Last week’s Flash-mo picture didn’t inspire us, so my wife went searching for something else and came up with this fantastic painting by Frida Kahlo.
We both wrote very different stories based on the picture. Here’s the first draft of mine. I know it still has a couple tense issues but I’m focusing this month just on output, not editing.
On Her Mind
He was always on her mind, always with her. As she earned her doctorate, became a full professor, mentored students, won awards, he was there—always there. She accepted it was her imagination—she’d always been depressed and finding the right balance with her meds was an ongoing battle. Hearing his voice as she accepted an award didn’t scare her so much as it just drew a sign of resignation. Of course, he’d be here, telling her she didn’t deserve it, she wasn’t good enough. When she got tenure, she heard him howling with laughter. Stupid girl, he said between gasping braws of laughter. Stupid, stupid girl.
In her office at the university, she’d glimpse him in the darkened windows behind her desk. Stupid, he’d snarl sometimes. Too stupid. At home, she’d see him throwing plates, reminding her of the way he’d thrown his dinner at her when he was displeased with it. Some days, the invisible burning scars of hot pasta sauce seemed to run down her face in searing strips of pain.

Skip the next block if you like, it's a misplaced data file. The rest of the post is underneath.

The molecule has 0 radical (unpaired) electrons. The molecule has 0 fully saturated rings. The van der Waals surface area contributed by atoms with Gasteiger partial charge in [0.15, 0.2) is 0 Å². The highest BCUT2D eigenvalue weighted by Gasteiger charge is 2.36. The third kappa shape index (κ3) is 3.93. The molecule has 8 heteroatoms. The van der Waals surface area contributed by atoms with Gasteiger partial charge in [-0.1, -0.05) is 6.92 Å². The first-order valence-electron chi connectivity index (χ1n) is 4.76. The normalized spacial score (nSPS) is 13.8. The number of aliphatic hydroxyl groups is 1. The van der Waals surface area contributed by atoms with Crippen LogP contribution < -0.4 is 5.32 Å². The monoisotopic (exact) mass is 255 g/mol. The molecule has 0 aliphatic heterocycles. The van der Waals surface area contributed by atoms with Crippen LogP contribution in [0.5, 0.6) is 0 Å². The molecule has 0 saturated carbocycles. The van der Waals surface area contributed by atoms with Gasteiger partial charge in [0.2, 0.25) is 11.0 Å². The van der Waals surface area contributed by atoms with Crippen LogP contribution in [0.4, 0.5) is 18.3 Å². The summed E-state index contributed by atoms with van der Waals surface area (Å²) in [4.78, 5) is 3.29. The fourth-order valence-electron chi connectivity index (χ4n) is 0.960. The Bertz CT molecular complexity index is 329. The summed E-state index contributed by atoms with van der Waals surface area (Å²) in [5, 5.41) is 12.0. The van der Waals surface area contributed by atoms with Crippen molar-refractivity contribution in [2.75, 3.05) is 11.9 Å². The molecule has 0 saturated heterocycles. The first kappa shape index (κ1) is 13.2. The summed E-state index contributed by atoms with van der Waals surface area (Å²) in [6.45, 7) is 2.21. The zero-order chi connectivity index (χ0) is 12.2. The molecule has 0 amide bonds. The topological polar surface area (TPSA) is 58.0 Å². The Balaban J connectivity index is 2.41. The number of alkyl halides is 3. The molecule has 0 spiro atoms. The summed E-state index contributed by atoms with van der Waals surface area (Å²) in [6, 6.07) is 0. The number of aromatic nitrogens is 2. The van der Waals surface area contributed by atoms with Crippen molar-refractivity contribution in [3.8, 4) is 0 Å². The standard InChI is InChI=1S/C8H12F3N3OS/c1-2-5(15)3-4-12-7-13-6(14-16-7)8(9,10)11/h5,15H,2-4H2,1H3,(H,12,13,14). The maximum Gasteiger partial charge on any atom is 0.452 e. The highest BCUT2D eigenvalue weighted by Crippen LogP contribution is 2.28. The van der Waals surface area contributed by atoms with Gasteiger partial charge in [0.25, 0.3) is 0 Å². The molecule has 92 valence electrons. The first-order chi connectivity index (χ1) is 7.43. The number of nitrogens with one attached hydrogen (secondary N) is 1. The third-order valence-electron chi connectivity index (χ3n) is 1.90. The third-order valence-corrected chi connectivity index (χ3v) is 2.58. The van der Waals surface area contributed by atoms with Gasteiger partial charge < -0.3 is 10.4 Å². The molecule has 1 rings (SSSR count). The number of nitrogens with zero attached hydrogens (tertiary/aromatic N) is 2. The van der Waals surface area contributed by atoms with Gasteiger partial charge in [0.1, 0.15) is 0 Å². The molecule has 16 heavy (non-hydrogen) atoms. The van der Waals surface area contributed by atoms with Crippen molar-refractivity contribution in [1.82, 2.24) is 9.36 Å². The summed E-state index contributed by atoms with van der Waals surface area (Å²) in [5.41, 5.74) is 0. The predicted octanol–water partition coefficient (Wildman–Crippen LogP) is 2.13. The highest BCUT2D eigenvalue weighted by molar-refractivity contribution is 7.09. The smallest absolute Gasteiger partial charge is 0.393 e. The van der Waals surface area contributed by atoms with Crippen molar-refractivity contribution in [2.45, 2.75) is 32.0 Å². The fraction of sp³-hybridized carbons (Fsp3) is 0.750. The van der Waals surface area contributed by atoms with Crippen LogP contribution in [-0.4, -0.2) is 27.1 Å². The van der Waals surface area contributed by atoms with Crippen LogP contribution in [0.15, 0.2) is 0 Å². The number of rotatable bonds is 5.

In the classroom, he stormed across the back of the room yelling, are you ready to make daddy feel better?
Kind students would question her when she went silent. Are you okay, Doctor Stagg? And she’d always manage a smile. Yes, of course, she’d say, before returning to the lecture.
On Christmas, he pounded on the door of her house, his old house, where he’d lived before she sent him to jail. Go away, she’d screamed, sure it was another vision, another trick of her mind.
But he slammed through the door and rushed her in the kitchen, his arms encircled her, and suddenly he was real, so very real. Stupid girl, he’d said. And she pulled a knife from the drawer, her mother’s favorite knife, and as she’d dreamed of so many times, plunged it into his heart.
Later, she whistled as she dug a pit in the backyard, and after that, she never saw him again, not in the windows of her office, not in the classroom, not in her home, not anywhere.